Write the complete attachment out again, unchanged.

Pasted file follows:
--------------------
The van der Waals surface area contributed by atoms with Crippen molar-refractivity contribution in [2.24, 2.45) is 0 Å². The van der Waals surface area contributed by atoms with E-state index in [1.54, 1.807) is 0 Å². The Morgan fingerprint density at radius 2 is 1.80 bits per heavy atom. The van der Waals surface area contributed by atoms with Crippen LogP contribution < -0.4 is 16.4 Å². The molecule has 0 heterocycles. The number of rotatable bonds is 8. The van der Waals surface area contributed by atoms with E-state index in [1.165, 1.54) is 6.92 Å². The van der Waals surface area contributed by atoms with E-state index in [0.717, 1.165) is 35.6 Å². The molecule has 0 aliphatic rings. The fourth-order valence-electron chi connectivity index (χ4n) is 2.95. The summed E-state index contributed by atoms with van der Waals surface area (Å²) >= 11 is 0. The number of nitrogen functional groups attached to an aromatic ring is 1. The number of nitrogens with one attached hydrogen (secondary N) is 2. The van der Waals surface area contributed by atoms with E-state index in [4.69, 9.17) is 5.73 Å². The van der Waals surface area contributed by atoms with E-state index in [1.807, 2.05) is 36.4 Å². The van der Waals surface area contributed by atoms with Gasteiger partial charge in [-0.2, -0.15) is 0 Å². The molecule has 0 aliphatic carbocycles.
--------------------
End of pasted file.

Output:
The van der Waals surface area contributed by atoms with Crippen molar-refractivity contribution in [2.24, 2.45) is 0 Å². The van der Waals surface area contributed by atoms with E-state index in [1.54, 1.807) is 0 Å². The Morgan fingerprint density at radius 2 is 1.80 bits per heavy atom. The van der Waals surface area contributed by atoms with Crippen LogP contribution < -0.4 is 16.4 Å². The molecule has 0 heterocycles. The number of rotatable bonds is 8. The van der Waals surface area contributed by atoms with E-state index in [1.165, 1.54) is 6.92 Å². The van der Waals surface area contributed by atoms with E-state index in [0.717, 1.165) is 35.6 Å². The molecule has 0 aliphatic rings. The fourth-order valence-electron chi connectivity index (χ4n) is 2.95. The summed E-state index contributed by atoms with van der Waals surface area (Å²) >= 11 is 0. The number of nitrogen functional groups attached to an aromatic ring is 1. The number of nitrogens with one attached hydrogen (secondary N) is 2. The van der Waals surface area contributed by atoms with E-state index in [4.69, 9.17) is 5.73 Å². The van der Waals surface area contributed by atoms with E-state index in [1.807, 2.05) is 36.4 Å². The van der Waals surface area contributed by atoms with Gasteiger partial charge in [-0.2, -0.15) is 0 Å². The molecule has 0 aliphatic carbocycles.